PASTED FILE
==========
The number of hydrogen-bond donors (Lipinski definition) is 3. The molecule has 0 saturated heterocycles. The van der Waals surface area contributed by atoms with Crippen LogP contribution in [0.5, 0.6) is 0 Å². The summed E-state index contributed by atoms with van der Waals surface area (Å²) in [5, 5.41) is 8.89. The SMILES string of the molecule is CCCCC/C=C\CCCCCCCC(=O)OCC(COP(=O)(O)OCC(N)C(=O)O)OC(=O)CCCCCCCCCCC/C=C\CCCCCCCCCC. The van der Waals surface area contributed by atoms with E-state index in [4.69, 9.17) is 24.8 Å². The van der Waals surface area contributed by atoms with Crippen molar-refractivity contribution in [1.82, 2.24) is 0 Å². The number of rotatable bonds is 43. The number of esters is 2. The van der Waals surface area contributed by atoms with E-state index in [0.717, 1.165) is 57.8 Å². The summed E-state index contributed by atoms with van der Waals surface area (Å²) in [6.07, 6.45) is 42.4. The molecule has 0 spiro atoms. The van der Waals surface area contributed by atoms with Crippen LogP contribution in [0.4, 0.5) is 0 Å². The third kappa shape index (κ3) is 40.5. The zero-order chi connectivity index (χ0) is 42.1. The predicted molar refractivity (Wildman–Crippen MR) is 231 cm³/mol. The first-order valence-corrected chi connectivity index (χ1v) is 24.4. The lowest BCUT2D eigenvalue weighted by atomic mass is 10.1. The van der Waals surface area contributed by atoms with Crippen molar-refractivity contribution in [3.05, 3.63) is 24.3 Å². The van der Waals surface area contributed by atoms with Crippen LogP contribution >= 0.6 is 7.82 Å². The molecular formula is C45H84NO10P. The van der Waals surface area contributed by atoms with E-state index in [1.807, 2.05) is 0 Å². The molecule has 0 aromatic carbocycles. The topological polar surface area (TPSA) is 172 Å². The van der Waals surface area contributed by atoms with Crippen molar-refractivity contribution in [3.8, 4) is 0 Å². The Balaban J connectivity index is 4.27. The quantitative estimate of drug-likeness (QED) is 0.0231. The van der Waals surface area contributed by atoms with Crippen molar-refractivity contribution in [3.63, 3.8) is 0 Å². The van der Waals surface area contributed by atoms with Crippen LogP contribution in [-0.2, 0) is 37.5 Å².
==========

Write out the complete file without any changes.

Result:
The number of hydrogen-bond donors (Lipinski definition) is 3. The molecule has 0 saturated heterocycles. The van der Waals surface area contributed by atoms with Crippen LogP contribution in [0.5, 0.6) is 0 Å². The summed E-state index contributed by atoms with van der Waals surface area (Å²) in [5, 5.41) is 8.89. The SMILES string of the molecule is CCCCC/C=C\CCCCCCCC(=O)OCC(COP(=O)(O)OCC(N)C(=O)O)OC(=O)CCCCCCCCCCC/C=C\CCCCCCCCCC. The van der Waals surface area contributed by atoms with E-state index in [4.69, 9.17) is 24.8 Å². The van der Waals surface area contributed by atoms with Crippen molar-refractivity contribution in [1.82, 2.24) is 0 Å². The number of rotatable bonds is 43. The number of esters is 2. The van der Waals surface area contributed by atoms with E-state index in [0.717, 1.165) is 57.8 Å². The summed E-state index contributed by atoms with van der Waals surface area (Å²) in [6.07, 6.45) is 42.4. The molecule has 0 spiro atoms. The van der Waals surface area contributed by atoms with Crippen LogP contribution in [0.4, 0.5) is 0 Å². The third kappa shape index (κ3) is 40.5. The zero-order chi connectivity index (χ0) is 42.1. The predicted molar refractivity (Wildman–Crippen MR) is 231 cm³/mol. The first-order valence-corrected chi connectivity index (χ1v) is 24.4. The lowest BCUT2D eigenvalue weighted by atomic mass is 10.1. The van der Waals surface area contributed by atoms with Crippen molar-refractivity contribution in [3.05, 3.63) is 24.3 Å². The van der Waals surface area contributed by atoms with Crippen LogP contribution >= 0.6 is 7.82 Å². The molecular formula is C45H84NO10P. The van der Waals surface area contributed by atoms with E-state index in [1.807, 2.05) is 0 Å². The molecule has 0 aromatic carbocycles. The topological polar surface area (TPSA) is 172 Å². The van der Waals surface area contributed by atoms with Crippen molar-refractivity contribution in [3.8, 4) is 0 Å². The Balaban J connectivity index is 4.27. The quantitative estimate of drug-likeness (QED) is 0.0231. The van der Waals surface area contributed by atoms with Crippen molar-refractivity contribution in [3.63, 3.8) is 0 Å². The van der Waals surface area contributed by atoms with Crippen LogP contribution in [-0.2, 0) is 37.5 Å².